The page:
LOS ANGELES (Reuters Life!) - A school district painter appeared to have struck lucky after 65 glass negatives he bought for $45 at a garage sale were judged the work of American nature photographer Ansel Adams valued at $200 million, but Adams’ family has cast doubt on the find.
Rick Norsigian bought the negatives at a garage sale in Fresno, California, about 10 years ago, bargaining the seller down from $70.
He kept them under a pool table at his home initially and then in a safe deposit box at a local bank when he realized they might be valuable.
His hunch appeared to have been right and the negatives, showing black and white images of Yosemite National Park, Fisherman’s Wharf and other scenes in San Francisco, were this week declared by a Beverly Hills art appraiser to be the work of Adams and worth around $200 million.
“When I heard that (figure), I got a little weak,” Norsigian told reporters.
However the head of the Ansel Adams Gallery, Matthew Adams, who is the late photographer’s grandson, was skeptical of the claim, and said in a statement that he was not convinced after being presented with evidence by Norsigian’s team last year.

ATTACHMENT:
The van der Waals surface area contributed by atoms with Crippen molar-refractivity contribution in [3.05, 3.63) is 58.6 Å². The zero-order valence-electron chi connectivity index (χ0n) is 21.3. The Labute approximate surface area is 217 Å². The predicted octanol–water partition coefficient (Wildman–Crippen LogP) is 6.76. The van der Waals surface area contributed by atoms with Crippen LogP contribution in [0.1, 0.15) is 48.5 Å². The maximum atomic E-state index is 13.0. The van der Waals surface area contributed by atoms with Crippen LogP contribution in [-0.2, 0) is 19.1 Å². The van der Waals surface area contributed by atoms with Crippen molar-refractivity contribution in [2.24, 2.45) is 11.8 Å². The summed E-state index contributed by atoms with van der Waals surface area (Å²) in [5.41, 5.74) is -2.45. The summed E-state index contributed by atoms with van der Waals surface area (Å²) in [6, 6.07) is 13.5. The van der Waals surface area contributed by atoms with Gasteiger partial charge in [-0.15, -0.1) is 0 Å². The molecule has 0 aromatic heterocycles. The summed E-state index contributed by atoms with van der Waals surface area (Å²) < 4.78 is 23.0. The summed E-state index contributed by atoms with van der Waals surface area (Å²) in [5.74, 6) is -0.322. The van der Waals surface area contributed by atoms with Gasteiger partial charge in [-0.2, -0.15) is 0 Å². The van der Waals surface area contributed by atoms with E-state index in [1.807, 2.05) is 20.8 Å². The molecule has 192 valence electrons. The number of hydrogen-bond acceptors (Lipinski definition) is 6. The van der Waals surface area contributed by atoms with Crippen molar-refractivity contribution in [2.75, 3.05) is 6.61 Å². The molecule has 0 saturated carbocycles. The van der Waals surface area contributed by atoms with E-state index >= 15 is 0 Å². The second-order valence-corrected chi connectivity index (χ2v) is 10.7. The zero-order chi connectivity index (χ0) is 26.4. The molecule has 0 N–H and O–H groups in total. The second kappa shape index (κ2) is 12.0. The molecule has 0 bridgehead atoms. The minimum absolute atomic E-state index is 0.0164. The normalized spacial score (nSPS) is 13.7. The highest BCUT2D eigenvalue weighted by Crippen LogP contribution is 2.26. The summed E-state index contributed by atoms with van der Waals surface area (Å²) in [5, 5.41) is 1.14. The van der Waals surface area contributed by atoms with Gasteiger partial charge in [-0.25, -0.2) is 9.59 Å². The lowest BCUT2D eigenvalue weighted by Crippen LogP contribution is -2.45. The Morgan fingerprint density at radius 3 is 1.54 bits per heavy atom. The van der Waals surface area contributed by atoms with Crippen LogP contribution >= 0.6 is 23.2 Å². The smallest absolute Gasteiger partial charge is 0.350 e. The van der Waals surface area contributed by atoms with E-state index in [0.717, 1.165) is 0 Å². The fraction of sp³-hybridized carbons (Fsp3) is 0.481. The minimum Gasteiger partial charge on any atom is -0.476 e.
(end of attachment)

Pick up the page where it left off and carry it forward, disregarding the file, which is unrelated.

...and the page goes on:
“I think it’s irresponsible to claim that they’re Ansel‘s. We think it’s a very significant claim and we think it’s not accurate,” he told AOL News,
Bill Turnage, managing trustee of Ansel Adams Publishing Rights Trust, called the Norsigian negatives a “scam.”
Norsigian, who has set up a website for the negatives www.lostnegatives.com, said a team of experts spent about a year authenticating the negatives and believed the compositions were taken between 1919 and the early 1930s.
Several of the negatives were charred on the edges after a fire damaged Adams’ darkroom in 1937. These negatives were previously believed among about 5,000 plates lost in that fire in which destroyed about one-third of Adams’ portfolio.
Two handwriting experts also confirmed that handwriting on the envelopes in which the negatives were found belonged to Adams’ wife Virginia.
But Matthew Adams said the handwriting attributed to Virginia included some spelling mistakes for commonplace names in the Yosemite National Park which would not have been made by a woman raised in Yosemite.
He also disputed the $200 million price estimate, saying prints were far more valuable than negatives and the record price for an Adams print at auction was $720,000.
Adams also found it unlikely that his grandfather would have lost track of these negatives.
Norsigian’s lawyer Arnold Peter told media that they were confident the negatives are authentic.
Norsigian said the value of the negatives was only part of the appeal. “This to me is so gratifying to have a piece of history to share this with everyone and to kind of prove that well, maybe, a construction worker/painter can be right,” he said.
“But I‘m just glad everything has worked out and we get to celebrate Ansel Adams’ kind of rebirth.”
Adams was known for his black and white landscapes mainly in the western American states. He died in 1984 at the age of 82.
Reporting by Reuters Television, Editing by Belinda Goldsmith